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  • Writer's pictureMichaela Jamelska

The Right to Know in the digital age

September 28 serves as a reminder that we have the Right to Know. A few years ago, freedom of information organizations united to underscore the importance of everyone having access to information, celebrating the benefits of openness and transparency.

In 2015, UNESCO declared that International Day for Universal Access would be observed annually on September 28. In 2019, the 74th UN General Assembly proclaimed September 28 as the International Day for Universal Access to Information at the UN level. The UN states that the goal is to foster sustainable solutions that advance the Sustainable Development Goals by encouraging governments, civil society, and individuals to engage and contribute to SDG 16 (Just, Peaceful, and Inclusive Societies).

As citizens, we have the right to information, which enables us to participate in democratic governance. Access to accurate information is now recognized as a fundamental human right and a cornerstone of democracy. It is crucial not only for enhancing government transparency but also for reducing misinformation. Social media has dramatically changed how information is disseminated. We are bombarded with both information and misinformation through every social media feed and comment. In many countries, we indeed have access to information—so much so that it can feel overwhelming, like being caught in a relentless avalanche.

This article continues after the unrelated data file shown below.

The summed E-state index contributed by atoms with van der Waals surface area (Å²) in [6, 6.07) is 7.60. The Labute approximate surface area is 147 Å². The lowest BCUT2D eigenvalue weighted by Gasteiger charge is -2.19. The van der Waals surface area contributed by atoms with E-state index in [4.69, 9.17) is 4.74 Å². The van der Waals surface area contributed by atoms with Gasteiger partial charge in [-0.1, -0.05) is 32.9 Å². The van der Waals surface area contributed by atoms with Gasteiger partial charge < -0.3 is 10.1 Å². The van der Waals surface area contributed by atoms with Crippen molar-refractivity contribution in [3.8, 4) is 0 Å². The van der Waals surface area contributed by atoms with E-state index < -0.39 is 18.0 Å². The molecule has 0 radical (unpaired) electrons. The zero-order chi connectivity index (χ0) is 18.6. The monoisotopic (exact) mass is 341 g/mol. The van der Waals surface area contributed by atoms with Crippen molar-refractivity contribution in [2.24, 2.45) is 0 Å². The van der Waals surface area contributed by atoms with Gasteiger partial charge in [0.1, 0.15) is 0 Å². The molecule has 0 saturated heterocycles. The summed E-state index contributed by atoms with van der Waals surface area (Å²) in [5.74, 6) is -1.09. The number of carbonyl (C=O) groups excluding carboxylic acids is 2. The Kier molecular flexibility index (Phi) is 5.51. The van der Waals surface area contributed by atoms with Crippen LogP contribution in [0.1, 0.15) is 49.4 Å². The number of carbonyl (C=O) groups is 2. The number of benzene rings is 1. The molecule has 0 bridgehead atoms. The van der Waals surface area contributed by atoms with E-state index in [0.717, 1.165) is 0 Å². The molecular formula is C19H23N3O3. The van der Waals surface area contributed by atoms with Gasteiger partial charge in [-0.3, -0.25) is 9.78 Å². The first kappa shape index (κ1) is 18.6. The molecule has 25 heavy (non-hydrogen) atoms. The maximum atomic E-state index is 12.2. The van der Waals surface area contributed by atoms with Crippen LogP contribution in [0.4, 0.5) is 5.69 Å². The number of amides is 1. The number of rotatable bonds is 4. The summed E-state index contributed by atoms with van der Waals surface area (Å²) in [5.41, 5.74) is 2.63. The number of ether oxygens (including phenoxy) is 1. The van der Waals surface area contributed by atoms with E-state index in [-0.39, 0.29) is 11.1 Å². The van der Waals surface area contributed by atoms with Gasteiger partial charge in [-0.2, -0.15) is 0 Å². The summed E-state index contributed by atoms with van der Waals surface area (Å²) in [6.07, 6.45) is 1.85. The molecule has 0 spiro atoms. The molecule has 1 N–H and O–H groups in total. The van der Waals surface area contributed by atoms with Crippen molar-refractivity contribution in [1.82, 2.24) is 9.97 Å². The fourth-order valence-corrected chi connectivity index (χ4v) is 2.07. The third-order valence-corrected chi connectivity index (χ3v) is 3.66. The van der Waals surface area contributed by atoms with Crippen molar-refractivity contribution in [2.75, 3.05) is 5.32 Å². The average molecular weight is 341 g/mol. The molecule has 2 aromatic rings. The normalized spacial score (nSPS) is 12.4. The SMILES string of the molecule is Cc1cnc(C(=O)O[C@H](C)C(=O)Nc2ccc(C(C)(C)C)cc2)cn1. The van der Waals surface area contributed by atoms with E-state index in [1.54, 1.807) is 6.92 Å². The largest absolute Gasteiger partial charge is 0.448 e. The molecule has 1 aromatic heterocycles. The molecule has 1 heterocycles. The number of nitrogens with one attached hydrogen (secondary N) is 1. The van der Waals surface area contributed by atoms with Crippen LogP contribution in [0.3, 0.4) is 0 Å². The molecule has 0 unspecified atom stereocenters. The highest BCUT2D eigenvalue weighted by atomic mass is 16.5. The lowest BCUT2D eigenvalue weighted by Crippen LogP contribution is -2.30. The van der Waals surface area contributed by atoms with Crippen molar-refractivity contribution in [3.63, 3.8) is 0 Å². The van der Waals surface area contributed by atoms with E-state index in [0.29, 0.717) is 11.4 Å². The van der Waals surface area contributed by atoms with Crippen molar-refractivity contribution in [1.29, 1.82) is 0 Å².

However, the right to know and access information remains a luxury that many countries and their citizens still lack. Consider countries such as China, Eritrea, North Korea, Turkmenistan, Afghanistan, Saudi Arabia, Belarus, and Cuba, where citizens live under regimes that deny them this right.

This brief article serves not only as a reminder of your rights, such as the right to know but also emphasizes the importance of having the right information. Social media has significantly impacted by providing the public with powerful tools, but with our right to know comes the duty to verify information. We must critically assess what we read or hear, check sources, and form conclusions based on facts and research, not just personal judgments. After all, what is the point of having the right to know if the information is incorrect?


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